Fifty years ago, on April 22, 1970, people around the world marked the first Earth Day. Thousands gathered to raise awareness about the importance of protecting our beautiful planet for future generations.

On this Earth Day, as we physically separate ourselves by necessity, we can still collectively appreciate the wondrous beauty of our planet and the extraordinary science that helps us understand how it all works – and we can do it from our homes.

Much as our Earth’s systems are interconnected so, too, are all of us. To help connect us virtually this Earth Day, we encourage you to share on social media photos and images of how you marked the 50th anniversary, using the hashtag #EarthDayAtHome. This could be a picture of a special science activity, an original work of art you created, the tree outside your window, or whatever inspires you.

To help get you started, NASA has collected activities, videos, special programs and other materials to help you observe “Earth Day at Home” with our Earth Day 50th Anniversary Toolkit. You also can find a variety of agency-wide resources at NASA at Home and at NASA STEM at Home, as well as in Spanish on Ciencia de la NASA.

Here, you’ll find even more, created especially for Earth Day – videos, online games and mobile apps, social media events, and even Lego activities for #EarthDayAtHome.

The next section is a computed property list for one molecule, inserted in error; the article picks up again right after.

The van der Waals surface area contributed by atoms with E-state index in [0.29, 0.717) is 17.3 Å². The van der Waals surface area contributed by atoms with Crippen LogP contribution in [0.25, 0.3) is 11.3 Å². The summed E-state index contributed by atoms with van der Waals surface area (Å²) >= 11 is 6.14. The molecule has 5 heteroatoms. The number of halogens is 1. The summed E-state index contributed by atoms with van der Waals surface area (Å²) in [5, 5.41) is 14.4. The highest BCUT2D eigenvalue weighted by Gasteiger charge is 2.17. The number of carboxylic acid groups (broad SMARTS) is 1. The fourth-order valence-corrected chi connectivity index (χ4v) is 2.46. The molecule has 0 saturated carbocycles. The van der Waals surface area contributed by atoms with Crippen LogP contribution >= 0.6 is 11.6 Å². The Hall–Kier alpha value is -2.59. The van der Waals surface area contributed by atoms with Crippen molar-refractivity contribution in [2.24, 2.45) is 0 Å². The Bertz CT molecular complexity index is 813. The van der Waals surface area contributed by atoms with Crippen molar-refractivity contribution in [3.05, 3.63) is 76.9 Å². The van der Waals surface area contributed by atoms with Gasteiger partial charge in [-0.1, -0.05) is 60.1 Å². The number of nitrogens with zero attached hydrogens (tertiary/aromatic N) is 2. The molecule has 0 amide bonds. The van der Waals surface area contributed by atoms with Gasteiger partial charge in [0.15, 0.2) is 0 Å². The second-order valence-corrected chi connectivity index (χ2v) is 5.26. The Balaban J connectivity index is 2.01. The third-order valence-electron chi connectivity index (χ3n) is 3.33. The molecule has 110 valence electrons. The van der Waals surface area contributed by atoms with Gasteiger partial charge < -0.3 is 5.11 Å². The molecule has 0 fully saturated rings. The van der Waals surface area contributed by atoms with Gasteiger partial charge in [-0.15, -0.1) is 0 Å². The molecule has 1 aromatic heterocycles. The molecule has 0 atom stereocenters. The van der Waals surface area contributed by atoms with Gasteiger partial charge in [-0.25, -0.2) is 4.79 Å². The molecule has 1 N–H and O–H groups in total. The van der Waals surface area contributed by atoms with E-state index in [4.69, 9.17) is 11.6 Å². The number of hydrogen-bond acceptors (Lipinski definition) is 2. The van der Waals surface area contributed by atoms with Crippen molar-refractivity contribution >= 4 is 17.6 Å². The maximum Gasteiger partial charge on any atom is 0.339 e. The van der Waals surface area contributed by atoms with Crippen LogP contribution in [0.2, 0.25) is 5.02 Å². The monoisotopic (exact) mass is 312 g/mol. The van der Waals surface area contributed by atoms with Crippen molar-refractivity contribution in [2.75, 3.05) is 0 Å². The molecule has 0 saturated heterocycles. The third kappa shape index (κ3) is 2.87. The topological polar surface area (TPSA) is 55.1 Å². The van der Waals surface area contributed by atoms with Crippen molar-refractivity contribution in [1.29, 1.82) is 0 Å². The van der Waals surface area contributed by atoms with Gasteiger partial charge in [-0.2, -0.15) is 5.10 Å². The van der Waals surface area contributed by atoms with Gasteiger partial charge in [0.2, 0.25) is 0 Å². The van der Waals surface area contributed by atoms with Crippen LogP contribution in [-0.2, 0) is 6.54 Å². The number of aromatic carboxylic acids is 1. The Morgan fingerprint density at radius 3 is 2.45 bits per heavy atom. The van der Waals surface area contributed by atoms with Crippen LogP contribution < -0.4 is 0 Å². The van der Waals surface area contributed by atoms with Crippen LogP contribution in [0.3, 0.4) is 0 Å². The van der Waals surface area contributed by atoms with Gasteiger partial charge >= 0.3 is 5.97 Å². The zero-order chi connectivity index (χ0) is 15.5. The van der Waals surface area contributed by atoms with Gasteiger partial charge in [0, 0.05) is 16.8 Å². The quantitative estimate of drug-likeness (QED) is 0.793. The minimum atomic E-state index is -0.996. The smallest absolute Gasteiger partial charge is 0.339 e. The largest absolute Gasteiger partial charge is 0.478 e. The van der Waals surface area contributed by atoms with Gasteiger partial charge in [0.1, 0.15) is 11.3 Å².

Learn more about Earth Day and take the online quiz. (Image credit: NASA/Perisha Gates)
Explore Earth science and the many ways NASA studies our planet in an online webquest, then take the fun interactive quiz to see what you’ve learned.
Credits: NASA/Perisha Gates

Earth Day at Home Webquest:  You may know that NASA explores space and aeronautics, but did you know that it also studies Earth, and that all of this knowledge helps our environment? Go on a NASA Earth science webquestto see how NASA helps study and protect the land, air, water, and ice. Then see how much you’ve learned in a fun, interactive quiz

Map Real Coral Reefs: You can help NASA classify and map 3D images of real coral reefs from your mobile device with the new NeMO-Net app. The images from satellites are made using special “fluid lens” cameras for a clear picture without the distortion of moving water. As players at all levels map the coral, they help the supercomputer at NASA’s Ames Research Center “learn” how to classify coral on its own.

Hit the Bricks: On Earth Day, LEGO builders around the world will have a special #LetsBuildTogether challenge developed with NASA. Meanwhile, see how you can use LEGO bricks or other stackable blocks to make a 3D model of the precipitation data from Hurricane Irma and of the Global Precipitation Measurement (GPM) Core Observatory satellite that collects the data. And while you’re there, learn more about how NASA measures rain, snow and other forms of precipitation on theGPM Education Page.

Make Your Own Worldview GIF: Explore 20 years of satellite views of our home planet in NASA’s online data archive and create your own Earth Day snapshot or animated GIF with the NASA Worldview data visualization app. A special Earth Day gallery of images from this global archive of hurricanes forming, wildfires spreading, icebergs drifting, and more is available for inspiration along with a tutorial to help you create your own Earth Day images.